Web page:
If purchasing privately, please do your homework thoroughly to ensure the vehicle you are considering will meet your personal and legal requirements – when using it in the way you intend to. 

 

Licensing

Another thing to keep in mind is the type of license you have. Depending on the mass of your vehicle, you may need a Class 2 license to drive it. This is a class higher than a standard car license. Let’s dive into more detail about this, and the regulations that apply.

Class 1 License:

A class 1 license is a standard car license and applies to vehicles up to a Combined Gross Mass of 5995kg (just under 6 tons) Many motorhomes are under 5995kg and driven on a standard car license (Class 1).

Be aware that if your motorhome and anything being towed (car, boat, trailer) weigh more than 5995kg combined – you require a class 2 license.

Class 1 license car license

Class 2 License:

A Class 2 license allows you to drive a vehicle up to 18,000kgs or a vehicle with two axles and applies to any vehicle over a Gross Mass of 6000kg. Many larger and older truck-based motorhomes are over 6000kg GVM and require a Class 2 license to drive. If you want to know more about the process of getting yours, check out our blog on getting your class 2 license here.

Class 2 License

Please note: When looking to purchase a new or pre-owned motorhome, ensure you have the correct license to be able to legally drive – or be prepared to obtain your required license.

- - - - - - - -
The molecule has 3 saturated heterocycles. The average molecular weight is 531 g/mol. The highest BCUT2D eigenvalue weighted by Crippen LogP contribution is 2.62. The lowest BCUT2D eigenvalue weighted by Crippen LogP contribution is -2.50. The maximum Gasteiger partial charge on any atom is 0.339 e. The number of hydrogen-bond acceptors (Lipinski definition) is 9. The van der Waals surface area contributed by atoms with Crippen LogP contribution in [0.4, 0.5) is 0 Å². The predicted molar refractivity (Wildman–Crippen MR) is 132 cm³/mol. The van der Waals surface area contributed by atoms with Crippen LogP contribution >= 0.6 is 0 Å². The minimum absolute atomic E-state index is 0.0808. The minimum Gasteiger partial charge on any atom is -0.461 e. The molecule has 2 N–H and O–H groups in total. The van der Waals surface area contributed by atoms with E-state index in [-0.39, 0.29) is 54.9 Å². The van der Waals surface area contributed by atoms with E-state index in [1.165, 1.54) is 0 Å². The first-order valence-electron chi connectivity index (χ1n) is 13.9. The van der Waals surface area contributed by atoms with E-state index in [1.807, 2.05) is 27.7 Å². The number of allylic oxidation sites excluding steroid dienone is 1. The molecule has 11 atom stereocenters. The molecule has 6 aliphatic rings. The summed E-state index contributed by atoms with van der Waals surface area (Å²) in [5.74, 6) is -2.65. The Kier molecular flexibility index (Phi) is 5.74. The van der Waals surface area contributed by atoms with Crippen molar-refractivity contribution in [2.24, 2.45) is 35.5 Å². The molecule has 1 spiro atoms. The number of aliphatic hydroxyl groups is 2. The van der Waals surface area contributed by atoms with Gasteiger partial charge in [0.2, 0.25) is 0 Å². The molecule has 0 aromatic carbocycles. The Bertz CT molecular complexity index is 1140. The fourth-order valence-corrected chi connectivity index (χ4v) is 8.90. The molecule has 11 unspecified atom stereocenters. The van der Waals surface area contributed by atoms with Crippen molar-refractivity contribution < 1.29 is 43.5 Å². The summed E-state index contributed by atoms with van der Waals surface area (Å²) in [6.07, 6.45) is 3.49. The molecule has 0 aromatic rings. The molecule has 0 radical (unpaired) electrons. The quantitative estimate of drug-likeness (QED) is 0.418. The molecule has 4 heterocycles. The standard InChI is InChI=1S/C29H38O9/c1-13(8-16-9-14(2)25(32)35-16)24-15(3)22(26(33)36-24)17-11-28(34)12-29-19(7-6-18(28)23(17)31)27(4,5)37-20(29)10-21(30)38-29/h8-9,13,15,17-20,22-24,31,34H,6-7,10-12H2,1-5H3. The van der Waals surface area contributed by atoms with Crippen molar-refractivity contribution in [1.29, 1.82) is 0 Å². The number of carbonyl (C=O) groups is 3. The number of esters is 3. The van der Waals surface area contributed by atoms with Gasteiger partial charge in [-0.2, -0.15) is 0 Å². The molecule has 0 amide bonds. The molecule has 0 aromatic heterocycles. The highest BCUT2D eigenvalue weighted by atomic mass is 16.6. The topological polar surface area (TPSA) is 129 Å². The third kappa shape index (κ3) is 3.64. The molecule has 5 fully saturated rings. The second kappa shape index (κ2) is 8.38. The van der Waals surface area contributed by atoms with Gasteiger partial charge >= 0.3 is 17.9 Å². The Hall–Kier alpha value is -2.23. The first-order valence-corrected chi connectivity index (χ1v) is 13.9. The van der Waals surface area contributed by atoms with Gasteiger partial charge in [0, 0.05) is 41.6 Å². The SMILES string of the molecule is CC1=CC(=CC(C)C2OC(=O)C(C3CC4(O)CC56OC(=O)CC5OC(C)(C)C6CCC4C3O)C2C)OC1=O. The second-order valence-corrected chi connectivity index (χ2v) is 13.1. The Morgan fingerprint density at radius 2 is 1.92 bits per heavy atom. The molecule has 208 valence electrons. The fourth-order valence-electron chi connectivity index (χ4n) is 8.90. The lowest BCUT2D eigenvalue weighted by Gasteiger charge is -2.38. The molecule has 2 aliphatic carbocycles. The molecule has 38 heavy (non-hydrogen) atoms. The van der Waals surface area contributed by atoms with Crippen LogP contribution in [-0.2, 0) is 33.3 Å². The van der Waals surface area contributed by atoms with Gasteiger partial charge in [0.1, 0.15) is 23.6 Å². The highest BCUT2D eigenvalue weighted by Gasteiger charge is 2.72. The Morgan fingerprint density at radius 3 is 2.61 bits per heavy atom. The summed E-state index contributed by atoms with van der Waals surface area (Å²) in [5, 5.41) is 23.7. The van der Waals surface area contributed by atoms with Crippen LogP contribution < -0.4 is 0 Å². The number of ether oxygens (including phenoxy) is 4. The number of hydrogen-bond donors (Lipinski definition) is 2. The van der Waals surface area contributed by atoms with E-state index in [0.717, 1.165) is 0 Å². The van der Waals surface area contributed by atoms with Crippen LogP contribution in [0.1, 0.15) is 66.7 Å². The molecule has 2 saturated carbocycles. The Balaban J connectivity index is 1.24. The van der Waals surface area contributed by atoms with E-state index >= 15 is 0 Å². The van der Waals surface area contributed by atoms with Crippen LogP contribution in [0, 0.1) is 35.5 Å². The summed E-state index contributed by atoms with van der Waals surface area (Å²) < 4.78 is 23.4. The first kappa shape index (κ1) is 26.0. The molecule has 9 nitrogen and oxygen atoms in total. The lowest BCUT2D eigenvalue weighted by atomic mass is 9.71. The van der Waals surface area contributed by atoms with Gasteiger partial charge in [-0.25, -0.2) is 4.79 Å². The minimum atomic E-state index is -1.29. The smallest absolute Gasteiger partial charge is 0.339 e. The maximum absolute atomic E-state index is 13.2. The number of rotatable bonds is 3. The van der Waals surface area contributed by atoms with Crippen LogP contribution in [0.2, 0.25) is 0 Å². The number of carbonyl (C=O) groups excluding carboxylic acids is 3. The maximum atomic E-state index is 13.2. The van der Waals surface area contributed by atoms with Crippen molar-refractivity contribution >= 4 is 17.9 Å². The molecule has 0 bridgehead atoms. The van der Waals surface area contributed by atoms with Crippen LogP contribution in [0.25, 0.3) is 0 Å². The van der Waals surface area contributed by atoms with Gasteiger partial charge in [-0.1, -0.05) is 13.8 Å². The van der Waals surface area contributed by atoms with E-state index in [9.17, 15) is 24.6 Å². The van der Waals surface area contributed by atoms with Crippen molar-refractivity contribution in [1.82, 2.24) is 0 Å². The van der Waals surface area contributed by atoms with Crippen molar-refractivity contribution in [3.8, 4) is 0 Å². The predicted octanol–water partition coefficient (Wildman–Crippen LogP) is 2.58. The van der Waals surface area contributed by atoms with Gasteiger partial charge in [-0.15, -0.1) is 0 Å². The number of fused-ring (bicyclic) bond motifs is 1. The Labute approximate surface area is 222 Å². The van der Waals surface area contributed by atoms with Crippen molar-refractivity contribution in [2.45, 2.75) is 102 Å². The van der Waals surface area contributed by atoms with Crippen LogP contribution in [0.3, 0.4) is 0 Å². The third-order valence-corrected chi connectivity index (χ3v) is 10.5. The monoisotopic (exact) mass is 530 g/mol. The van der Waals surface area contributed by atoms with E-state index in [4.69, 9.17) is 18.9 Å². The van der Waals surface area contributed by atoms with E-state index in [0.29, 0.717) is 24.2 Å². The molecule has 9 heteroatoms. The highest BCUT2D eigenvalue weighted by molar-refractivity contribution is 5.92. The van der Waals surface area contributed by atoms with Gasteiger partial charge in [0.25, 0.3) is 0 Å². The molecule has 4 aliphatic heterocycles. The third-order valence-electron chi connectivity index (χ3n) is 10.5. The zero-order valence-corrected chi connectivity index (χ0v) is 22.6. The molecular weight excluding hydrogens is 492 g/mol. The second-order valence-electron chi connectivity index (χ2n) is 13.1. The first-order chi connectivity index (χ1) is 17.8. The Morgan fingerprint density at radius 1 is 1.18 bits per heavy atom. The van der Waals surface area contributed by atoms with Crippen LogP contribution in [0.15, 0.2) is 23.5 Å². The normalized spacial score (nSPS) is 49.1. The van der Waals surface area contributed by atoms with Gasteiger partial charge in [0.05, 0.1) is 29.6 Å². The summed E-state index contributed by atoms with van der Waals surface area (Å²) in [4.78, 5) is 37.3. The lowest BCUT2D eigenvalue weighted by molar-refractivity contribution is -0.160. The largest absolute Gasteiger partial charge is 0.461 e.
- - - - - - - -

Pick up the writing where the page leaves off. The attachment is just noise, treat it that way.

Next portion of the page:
WOF and COF

You would've heard of a Warrant of Fitness before - most cars require this to be on the road. However, some motorhomes are also able to be on a WOF too. 

The requirement for a vehicle to be on a Warrant of Fitness is to be under or up to 3500kg GVM. This means that with full tanks, clothes, people and golf clubs, your vehicle mass can't exceed 3500kgs.

The benefit of being on a Warrant of Fitness is that the vehicle only has to go in for compliance every 12 months, as well as the cost being as minimal as $60. You can learn more about WOF here.

For vehicles 3501kg GVM or over, the vehicle will need to be registered for a Certificate Of Fitness instead. A COF requires compliance every 6 months. You can learn more about COF here.

So comparing the two together, you can see one is less frequent than the other but you really shouldn't use that as a motivator to whether you buy something that suits your needs or something that doesn't 

It is important to consider what lifestyle you want to be living on the road. Do you own E-bikes? How many people will be on board with you? How much more spec are you adding on? All of these questions help predict how much weight you will be taking with you. If you arent prepared to compromise or sacrifice some things, you may find yourself with no choice but a COF. This is where a product consultation is so important! Email us here, or click the picture below to get in touch with the team.

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It is extremely important that you don't compromise your safety for the sake of convenience. After all, being caught over the weight limit not only can incur hefty fines but will be a downer on your epic road trip too!

Grant Williams

Written by Grant Williams